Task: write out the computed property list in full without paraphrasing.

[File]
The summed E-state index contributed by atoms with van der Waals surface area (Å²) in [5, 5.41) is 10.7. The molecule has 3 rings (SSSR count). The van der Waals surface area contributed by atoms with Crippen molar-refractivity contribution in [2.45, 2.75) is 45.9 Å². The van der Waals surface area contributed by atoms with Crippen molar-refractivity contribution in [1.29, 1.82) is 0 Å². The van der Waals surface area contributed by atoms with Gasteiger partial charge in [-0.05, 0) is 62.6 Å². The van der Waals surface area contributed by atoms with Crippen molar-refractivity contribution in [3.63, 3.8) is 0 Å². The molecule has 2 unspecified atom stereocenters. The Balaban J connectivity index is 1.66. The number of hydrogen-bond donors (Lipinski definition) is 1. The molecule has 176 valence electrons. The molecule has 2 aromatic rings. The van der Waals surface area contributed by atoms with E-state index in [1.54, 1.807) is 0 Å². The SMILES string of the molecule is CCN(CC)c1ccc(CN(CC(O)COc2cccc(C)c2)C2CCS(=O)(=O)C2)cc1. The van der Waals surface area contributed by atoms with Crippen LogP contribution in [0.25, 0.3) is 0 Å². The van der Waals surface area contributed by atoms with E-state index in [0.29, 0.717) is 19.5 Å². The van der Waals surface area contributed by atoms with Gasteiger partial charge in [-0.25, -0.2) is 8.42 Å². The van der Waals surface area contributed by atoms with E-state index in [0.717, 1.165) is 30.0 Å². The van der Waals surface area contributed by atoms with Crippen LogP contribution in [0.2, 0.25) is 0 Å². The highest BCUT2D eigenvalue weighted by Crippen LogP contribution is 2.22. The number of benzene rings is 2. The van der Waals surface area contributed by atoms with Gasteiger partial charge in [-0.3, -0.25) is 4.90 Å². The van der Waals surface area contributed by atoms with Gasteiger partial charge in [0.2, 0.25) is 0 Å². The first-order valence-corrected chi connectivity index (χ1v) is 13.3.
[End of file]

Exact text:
The summed E-state index contributed by atoms with van der Waals surface area (Å²) in [5, 5.41) is 10.7. The molecule has 3 rings (SSSR count). The van der Waals surface area contributed by atoms with Crippen molar-refractivity contribution in [2.45, 2.75) is 45.9 Å². The van der Waals surface area contributed by atoms with Crippen molar-refractivity contribution in [1.29, 1.82) is 0 Å². The van der Waals surface area contributed by atoms with Gasteiger partial charge in [-0.05, 0) is 62.6 Å². The van der Waals surface area contributed by atoms with Crippen molar-refractivity contribution in [3.63, 3.8) is 0 Å². The molecule has 2 unspecified atom stereocenters. The Balaban J connectivity index is 1.66. The number of hydrogen-bond donors (Lipinski definition) is 1. The molecule has 176 valence electrons. The molecule has 2 aromatic rings. The van der Waals surface area contributed by atoms with E-state index in [1.54, 1.807) is 0 Å². The SMILES string of the molecule is CCN(CC)c1ccc(CN(CC(O)COc2cccc(C)c2)C2CCS(=O)(=O)C2)cc1. The van der Waals surface area contributed by atoms with Crippen LogP contribution in [0.25, 0.3) is 0 Å². The van der Waals surface area contributed by atoms with E-state index in [0.29, 0.717) is 19.5 Å². The van der Waals surface area contributed by atoms with Gasteiger partial charge in [-0.25, -0.2) is 8.42 Å². The van der Waals surface area contributed by atoms with E-state index in [0.717, 1.165) is 30.0 Å². The van der Waals surface area contributed by atoms with Crippen LogP contribution in [0.2, 0.25) is 0 Å². The highest BCUT2D eigenvalue weighted by Crippen LogP contribution is 2.22. The number of benzene rings is 2. The van der Waals surface area contributed by atoms with Gasteiger partial charge in [-0.3, -0.25) is 4.90 Å². The van der Waals surface area contributed by atoms with Gasteiger partial charge in [0.2, 0.25) is 0 Å². The first-order valence-corrected chi connectivity index (χ1v) is 13.3.